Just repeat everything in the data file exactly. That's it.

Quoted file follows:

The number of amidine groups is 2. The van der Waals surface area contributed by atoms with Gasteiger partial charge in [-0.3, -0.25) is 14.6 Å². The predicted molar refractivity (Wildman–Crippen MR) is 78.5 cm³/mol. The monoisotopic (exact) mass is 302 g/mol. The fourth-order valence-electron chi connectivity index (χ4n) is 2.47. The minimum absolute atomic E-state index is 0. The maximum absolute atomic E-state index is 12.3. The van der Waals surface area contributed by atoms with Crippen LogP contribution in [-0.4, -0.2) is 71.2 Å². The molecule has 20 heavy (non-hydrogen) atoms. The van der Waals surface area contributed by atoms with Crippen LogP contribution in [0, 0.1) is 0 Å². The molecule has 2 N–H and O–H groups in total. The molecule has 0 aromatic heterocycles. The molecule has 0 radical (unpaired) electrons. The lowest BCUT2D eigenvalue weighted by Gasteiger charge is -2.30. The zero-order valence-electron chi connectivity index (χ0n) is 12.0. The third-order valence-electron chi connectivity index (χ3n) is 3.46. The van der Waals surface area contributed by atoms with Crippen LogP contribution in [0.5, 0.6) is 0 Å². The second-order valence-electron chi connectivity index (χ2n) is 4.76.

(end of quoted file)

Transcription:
The number of amidine groups is 2. The van der Waals surface area contributed by atoms with Gasteiger partial charge in [-0.3, -0.25) is 14.6 Å². The predicted molar refractivity (Wildman–Crippen MR) is 78.5 cm³/mol. The monoisotopic (exact) mass is 302 g/mol. The fourth-order valence-electron chi connectivity index (χ4n) is 2.47. The minimum absolute atomic E-state index is 0. The maximum absolute atomic E-state index is 12.3. The van der Waals surface area contributed by atoms with Crippen LogP contribution in [-0.4, -0.2) is 71.2 Å². The molecule has 20 heavy (non-hydrogen) atoms. The van der Waals surface area contributed by atoms with Crippen LogP contribution in [0, 0.1) is 0 Å². The molecule has 2 N–H and O–H groups in total. The molecule has 0 aromatic heterocycles. The molecule has 0 radical (unpaired) electrons. The lowest BCUT2D eigenvalue weighted by Gasteiger charge is -2.30. The zero-order valence-electron chi connectivity index (χ0n) is 12.0. The third-order valence-electron chi connectivity index (χ3n) is 3.46. The van der Waals surface area contributed by atoms with Crippen LogP contribution in [0.5, 0.6) is 0 Å². The second-order valence-electron chi connectivity index (χ2n) is 4.76.